What would that big conspiracy be, exactly? Doesn't really matter too much for thought experiment purposes, but let's say... oooh... Britannia has been compassionately but reluctantly taking in interdimensional refugees via the moongates, leading an isolationist part of the Council to conspiracy up and start working on a way of severing the world's connection to the universe completely. That seems a suitably grey social issue to play with, as well as one that allows for lots of fun magic.
As with regular Ultima, you end up stumbling upon this and tracking it back to the source, until finally getting the opportunity to put a stop to it. There's a catch though. It's a set-up, and you fail. Some of your powerful friends turn out to be enemies in disguise, you get stabbed and left for dead or forced to run. Calling in some favours in your home neighbourhood though, you get a chance to make things right by finding evidence to convince the remaining members of the council that what's going on is a) actually happening and b) a really bad idea for everyone concerned, including them.
The only way to speak before them though is to get arrested, and appeal.
And so the Trial begins.
If you've played Chrono Trigger or Conquests of the Longbow, you'll have an idea where this is going - but essentially it's about asking the question "Have you really been playing as the hero you could have been?" This is where items stolen from the museum will be brought up, friends and enemies from quests big and small brought back as character witnesses, and conduct rated. It's a concept that would have worked better before the internet, when there'd have been no way to know it was coming up. Even so, it's a chance to officially explore moral decisions more than usual. The game would finish up whatever happened of course. It just wouldn't necessarily end well, with results varying from being banished through a random moongate a la Lord Blackthorn to getting the chance to humbly turn down the title of Avatar itself - if only on the grounds that nobody in Britannia has the authority to grant it.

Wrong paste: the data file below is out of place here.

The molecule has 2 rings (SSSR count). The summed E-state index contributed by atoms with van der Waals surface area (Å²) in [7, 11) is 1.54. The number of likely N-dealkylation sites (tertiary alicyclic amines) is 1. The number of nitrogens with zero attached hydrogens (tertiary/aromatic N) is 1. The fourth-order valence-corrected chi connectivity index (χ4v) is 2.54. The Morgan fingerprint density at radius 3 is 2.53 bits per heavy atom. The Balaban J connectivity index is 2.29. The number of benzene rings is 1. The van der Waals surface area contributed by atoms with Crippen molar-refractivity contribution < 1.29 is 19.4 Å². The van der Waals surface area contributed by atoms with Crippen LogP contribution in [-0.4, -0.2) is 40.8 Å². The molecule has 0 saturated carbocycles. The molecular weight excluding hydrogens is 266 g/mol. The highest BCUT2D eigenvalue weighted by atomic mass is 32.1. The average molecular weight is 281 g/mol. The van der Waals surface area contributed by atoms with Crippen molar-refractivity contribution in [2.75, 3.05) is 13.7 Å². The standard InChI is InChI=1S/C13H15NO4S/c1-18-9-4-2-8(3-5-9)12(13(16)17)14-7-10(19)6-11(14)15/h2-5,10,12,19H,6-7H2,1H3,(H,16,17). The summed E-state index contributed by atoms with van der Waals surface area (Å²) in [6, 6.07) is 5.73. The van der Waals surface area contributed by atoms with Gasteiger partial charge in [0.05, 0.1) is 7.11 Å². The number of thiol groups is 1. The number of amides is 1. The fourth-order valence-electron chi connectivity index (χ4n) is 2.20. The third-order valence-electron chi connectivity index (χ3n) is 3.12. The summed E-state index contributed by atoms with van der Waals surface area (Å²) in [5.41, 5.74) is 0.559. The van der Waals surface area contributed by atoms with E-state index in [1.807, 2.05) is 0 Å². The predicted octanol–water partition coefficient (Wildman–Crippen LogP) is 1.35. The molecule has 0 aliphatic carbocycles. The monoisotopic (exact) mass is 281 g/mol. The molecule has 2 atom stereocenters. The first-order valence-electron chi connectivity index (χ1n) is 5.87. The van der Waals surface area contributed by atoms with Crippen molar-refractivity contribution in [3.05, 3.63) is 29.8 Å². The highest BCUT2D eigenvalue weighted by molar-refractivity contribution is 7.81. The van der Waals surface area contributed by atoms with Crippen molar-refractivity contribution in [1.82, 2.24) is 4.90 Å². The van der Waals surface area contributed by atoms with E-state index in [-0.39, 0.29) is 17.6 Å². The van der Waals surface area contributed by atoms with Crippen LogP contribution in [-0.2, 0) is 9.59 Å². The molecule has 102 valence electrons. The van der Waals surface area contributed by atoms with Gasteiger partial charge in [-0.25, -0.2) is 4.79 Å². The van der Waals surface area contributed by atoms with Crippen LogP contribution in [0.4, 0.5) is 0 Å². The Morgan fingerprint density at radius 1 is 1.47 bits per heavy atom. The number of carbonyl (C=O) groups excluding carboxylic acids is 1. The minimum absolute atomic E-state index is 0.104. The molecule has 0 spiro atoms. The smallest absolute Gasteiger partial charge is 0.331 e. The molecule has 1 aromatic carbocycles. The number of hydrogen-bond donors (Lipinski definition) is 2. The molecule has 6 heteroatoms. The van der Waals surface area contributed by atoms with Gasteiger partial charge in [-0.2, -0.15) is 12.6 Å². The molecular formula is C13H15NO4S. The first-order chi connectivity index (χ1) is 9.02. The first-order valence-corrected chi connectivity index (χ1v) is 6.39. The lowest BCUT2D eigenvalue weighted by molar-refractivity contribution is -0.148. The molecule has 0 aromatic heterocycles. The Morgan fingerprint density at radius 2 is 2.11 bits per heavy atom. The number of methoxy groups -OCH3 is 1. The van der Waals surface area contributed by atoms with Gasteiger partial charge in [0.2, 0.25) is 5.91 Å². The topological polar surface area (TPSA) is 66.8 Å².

Within all this, there's obviously plenty of scope for classic RPG action - dungeons, fights, magic, and so on. What made Ultima special though was that while you could get that in any game of its ilk, it always had that additional element to it. You could make something like Skyrim in Britannia, play Stones a few times, and have it recognisably be Ultima - and that's the path the series' single player incarnations at least would no doubt have gone down if it had continued being a top-tier franchise.
To really be Ultima though, you need to mix that action with something more. In this case, what's the role of a traditional hero, now all our worlds and perspectives have become so complex? It's not the kind of question you'll see answered in the likes of Skyrim or World of Warcraft. Ultima though might be able to answer it, or at least offer a new perspective. While also allowing you to bake bread, of course.
Without that, it would all be for nothing...